There’s a Lord of the Rings TV show on the way. Yes, surfing in on the significant tide of fantasy shows created by Game of Thrones, this new interpretation of Tolkien’s works will generate a brand new story set before the events of Fellowship of the Ring. Amazon is bankrolling it as an exclusive for its Instant Video streaming service, and the retail / media giant has already committed to a multi-season deal. Clearly, then, it’s an ambitious project. But what do we actually know about it? Um, very little. However, we can sensibly speculate on the stories it’ll tell by digging deep into the (dwarven) mines of the lore. What follows are some of the most likely characters and plots the TV show will follow although, in truth, it may include ALL of these if the budget and vision is big enough. There will almost certainly be a mixture of a few of them.
Aragorn’s ranging and his relationship with Arwen
This is where the hot money currently is. Aragorn’s life before his mysterious appearance at The Prancing Pony is a great unknown. We hear that he’s ‘a ranger’ and we know that his adventures are constantly linked to Elrond’s group of elves, where he eventually fell in love with Arwen. There’s enough structure here to make Aragorn’s story relatable to Rings fans, but heaps of creative license to work with: he’s already had a long life before the movies, he seems to know all the evil creatures they face, and there’s a pre-built romance ready to explore. And, let’s face it, everyone loves a handsome rogue.
The casting of Aragorn will be key, and most rugged, beardy actors have already appeared in Game of Thrones. If you’re looking for a bit of a star casting, someone like Alex Pettyfer or Nicholas Hoult could probably carry off a young Viggo Mortensen. Crucially, neither have been in Thrones.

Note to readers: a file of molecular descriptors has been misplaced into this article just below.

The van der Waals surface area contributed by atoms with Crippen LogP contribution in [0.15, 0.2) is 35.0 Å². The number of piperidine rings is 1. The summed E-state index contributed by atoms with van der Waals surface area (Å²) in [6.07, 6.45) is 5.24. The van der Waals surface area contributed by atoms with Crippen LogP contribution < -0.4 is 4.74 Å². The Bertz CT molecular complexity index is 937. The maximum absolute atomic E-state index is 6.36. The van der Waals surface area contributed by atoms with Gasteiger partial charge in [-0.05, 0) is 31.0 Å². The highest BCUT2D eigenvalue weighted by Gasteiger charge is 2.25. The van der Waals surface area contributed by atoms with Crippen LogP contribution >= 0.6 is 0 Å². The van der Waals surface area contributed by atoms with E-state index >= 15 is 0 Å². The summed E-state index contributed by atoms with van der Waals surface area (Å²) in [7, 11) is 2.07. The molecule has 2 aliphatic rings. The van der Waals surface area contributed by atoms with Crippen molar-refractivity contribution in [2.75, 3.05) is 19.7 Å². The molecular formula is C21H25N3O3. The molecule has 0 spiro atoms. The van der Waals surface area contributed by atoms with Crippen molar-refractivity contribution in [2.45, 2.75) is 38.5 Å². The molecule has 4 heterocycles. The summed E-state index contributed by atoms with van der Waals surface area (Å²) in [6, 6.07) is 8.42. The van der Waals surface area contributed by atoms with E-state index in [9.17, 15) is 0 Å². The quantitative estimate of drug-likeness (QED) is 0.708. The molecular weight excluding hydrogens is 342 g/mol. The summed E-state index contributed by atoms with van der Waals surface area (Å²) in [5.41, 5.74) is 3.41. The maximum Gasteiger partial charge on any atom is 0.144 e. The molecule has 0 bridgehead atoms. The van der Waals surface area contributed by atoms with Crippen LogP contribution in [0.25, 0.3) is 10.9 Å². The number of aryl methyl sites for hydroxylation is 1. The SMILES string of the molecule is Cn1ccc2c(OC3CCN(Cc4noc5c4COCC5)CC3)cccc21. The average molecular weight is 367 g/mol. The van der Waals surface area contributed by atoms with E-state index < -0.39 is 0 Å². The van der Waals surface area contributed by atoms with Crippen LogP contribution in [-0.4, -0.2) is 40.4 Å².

Boromir and Faramir’s youth
The next most obvious choice would be to simply show us the realm of men, and where better to set the whole show than Gondor? The movies show off a small portion of Boromir and Faramir’s life shortly before the events of Fellowship, and there are some scenes in the extended edition that are set right at the end of the battle to reclaim Osgiliath. However, the rest of these brothers’ lives are largely undocumented on the screen. Imagine seeing them as young men, battling orcs, defying their father, and chasing women around the incredible city of Minas Tirith? This story is ripe for a TV show.
The only slight snag with this plan is… Sean Bean. See, as well as playing Boromir in Lord of the Rings, he also appears as Ned Stark in season 1 of Thrones. No, Bean won’t appear in the Rings TV show, but it’d be tough to play young Boromir too differently to young Ned Stark in Game of Thrones. Why? Sean Bean’s performance as both Ned and Boromir are - shall we say - very consistent. Maybe the show would want to play on that but, more likely, it’d want to keep a healthy distance from Thrones to maintain its own identity.
The life and death of Theodred, son of Theoden
We know from the start of The Two Towers that Theodred, the son of King Theoden or Rohan, is dead. We witness his funeral. What lead him to that point? All we really know is that he died fighting orcs when Saruman’s army began burning villages in the West Fold… The rest of his life is open to interpretation, although it’d definitely involve plenty of scenes with Eomer. While he’s a relatively minor character, this could really work to this plot-line’s advantage. It’s tied neatly to the core Lord of the Rings plot, but there’s loads of room for creativity. It’s implied that Theodred is a decent warrior, and he’d have a kingdom to play around in too.